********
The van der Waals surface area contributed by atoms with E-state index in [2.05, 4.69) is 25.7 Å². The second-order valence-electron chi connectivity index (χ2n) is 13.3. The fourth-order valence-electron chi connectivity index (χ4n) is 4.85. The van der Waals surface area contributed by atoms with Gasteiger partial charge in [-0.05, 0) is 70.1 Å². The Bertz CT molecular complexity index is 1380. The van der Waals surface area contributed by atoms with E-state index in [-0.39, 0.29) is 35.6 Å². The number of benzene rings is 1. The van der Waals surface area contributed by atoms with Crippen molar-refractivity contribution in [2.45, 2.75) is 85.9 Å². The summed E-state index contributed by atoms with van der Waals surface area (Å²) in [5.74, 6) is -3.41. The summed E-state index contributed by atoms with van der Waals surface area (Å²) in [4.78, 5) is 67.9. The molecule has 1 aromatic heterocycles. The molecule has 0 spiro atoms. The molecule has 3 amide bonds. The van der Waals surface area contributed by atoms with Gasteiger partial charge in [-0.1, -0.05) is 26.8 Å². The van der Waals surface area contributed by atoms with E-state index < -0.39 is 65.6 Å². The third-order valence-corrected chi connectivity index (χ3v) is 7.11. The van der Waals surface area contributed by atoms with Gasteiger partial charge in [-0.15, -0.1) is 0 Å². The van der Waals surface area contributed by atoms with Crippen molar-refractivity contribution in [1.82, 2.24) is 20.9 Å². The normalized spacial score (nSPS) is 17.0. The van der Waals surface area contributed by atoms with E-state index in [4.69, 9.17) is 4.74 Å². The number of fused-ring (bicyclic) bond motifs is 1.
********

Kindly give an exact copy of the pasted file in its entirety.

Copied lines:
The van der Waals surface area contributed by atoms with E-state index in [2.05, 4.69) is 25.7 Å². The second-order valence-electron chi connectivity index (χ2n) is 13.3. The fourth-order valence-electron chi connectivity index (χ4n) is 4.85. The van der Waals surface area contributed by atoms with Gasteiger partial charge in [-0.05, 0) is 70.1 Å². The Bertz CT molecular complexity index is 1380. The van der Waals surface area contributed by atoms with E-state index in [-0.39, 0.29) is 35.6 Å². The number of benzene rings is 1. The van der Waals surface area contributed by atoms with Crippen molar-refractivity contribution in [2.45, 2.75) is 85.9 Å². The summed E-state index contributed by atoms with van der Waals surface area (Å²) in [5.74, 6) is -3.41. The summed E-state index contributed by atoms with van der Waals surface area (Å²) in [4.78, 5) is 67.9. The molecule has 1 aromatic heterocycles. The molecule has 0 spiro atoms. The molecule has 3 amide bonds. The van der Waals surface area contributed by atoms with Gasteiger partial charge in [-0.1, -0.05) is 26.8 Å². The van der Waals surface area contributed by atoms with E-state index < -0.39 is 65.6 Å². The third-order valence-corrected chi connectivity index (χ3v) is 7.11. The van der Waals surface area contributed by atoms with Gasteiger partial charge in [-0.15, -0.1) is 0 Å². The van der Waals surface area contributed by atoms with Crippen molar-refractivity contribution in [1.82, 2.24) is 20.9 Å². The normalized spacial score (nSPS) is 17.0. The van der Waals surface area contributed by atoms with E-state index in [4.69, 9.17) is 4.74 Å². The number of fused-ring (bicyclic) bond motifs is 1.